Over the past decade, significant international attention has been devoted to conducting research into the links between environmental factors and conflict. To some extent, there has been a mismatch between “northern” emphases and “southern” perspectives on the environment and security debate. Much of the early work in this field originated in northern universities or think tanks and in addressing developing world issues, focused on those aspects which were likely to affect the north – such as the possibility of large-scale movements of environmental refugees, for example. Much attention was also paid to demographic issues related to high population growth rates. Many in the developing world felt that such issues did not represent their key concerns, and that the “environmental security” concept was “a rich country agenda serving rich-country interests of access and control” (Conca 2002). More recently, and partly due to conscious efforts to bridge the gap between northern and southern debates, more consensus is emerging around some of the root causes of conflict and the links between the environment, peace and security; however, more remains to be done (EDSP undated).

Box 6: Land, water and conflict in the Senegal River basin

In the Senegal River basin during the late 1980s, plans to construct a major dam, which would change the flow of water in the region and allow for increased agricultural opportunities, had unexpected consequences. The market value of some land increased greatly and elite groups moved into the area, disenfranchising many local inhabitants, especially those with secondary user rights, in order to benefit. This legal move was accompanied by a campaign to strip many of the affected people of their citizenship. This increased tensions between two neighbouring countries, and triggered a tit-for-tat cycle of expulsions and violence.

The dam project was initiated in order to increase irrigated agriculture, generate electricity, and make the river navigable. However, the resulting land use changes indirectly contributed to massive social upheaval, inequitable land reform, and a situation of potential international conflict. Land degradation was part of the context of these events, because (in combination with a devastating drought), it made land-use changes a priority for the government. More sustainable use of land and water resources could have minimized the political and economic pressure for the dams and therefore avoided conflict.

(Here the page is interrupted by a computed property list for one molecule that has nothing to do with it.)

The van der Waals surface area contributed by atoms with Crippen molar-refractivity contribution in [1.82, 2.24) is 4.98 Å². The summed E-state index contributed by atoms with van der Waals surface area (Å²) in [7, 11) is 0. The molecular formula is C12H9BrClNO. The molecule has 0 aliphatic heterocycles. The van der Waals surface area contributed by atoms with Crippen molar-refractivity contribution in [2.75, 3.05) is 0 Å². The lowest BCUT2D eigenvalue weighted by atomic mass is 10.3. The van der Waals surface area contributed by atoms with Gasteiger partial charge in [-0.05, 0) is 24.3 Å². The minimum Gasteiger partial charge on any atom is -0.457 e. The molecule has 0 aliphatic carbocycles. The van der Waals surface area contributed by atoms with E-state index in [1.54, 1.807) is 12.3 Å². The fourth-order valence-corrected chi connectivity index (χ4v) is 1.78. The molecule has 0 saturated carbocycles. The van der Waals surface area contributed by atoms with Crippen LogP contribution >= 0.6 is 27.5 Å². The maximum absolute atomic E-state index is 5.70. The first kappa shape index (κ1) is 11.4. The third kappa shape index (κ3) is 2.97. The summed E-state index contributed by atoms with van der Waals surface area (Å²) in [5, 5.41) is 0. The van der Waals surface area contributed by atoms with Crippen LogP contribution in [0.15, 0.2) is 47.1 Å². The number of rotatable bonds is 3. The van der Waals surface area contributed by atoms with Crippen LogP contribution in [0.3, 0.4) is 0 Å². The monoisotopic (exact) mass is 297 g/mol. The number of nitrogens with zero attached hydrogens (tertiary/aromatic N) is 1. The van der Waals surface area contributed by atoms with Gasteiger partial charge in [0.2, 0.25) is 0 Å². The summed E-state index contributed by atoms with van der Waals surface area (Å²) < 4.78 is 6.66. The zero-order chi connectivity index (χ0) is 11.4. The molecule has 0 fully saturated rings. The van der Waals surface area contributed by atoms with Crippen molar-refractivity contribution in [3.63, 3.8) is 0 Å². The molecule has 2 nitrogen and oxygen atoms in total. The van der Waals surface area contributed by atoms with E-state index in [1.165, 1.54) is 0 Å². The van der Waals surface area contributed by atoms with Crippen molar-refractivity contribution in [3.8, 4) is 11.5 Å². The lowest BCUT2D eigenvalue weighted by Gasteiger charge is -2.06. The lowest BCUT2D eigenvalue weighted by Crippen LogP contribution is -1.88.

Sources: Homer-Dixon 1994, ACTS, CISDL and UNDP 2003

In particular, an influential strand of research has built upon analysis of “war economies,” originally developed from within the humanitarian literature (Keen 1997 and Duffield 1998), and has focused on “conflict resources”. This research conceptualizes natural resources as valuable commodities, used to fund armed groups and, therefore crucial in perpetuating conflict. Nevertheless, it recognizes that conflict can be motivated by other factors, including ideological differences, but concludes that often, maintaining access to valuable natural resources can become an end in itself, rather than the means to an end. Members and clients of armed groups at all levels – but particularly at leadership levels – stand to benefit economically from the control of resources (Nitzschke 2003).

The plethora of research into natural resource conflict provides a useful lens through which to view conflicts across Africa. However the analysis, often based around detailed case studies, has not always succeeded in providing effective recommendations for moving forward, resolving conflict, and enhancing post-conflict development. For example, awareness that natural resources have fuelled conflict has often resulted in calls for embargoes on particular goods originating in conflict zones.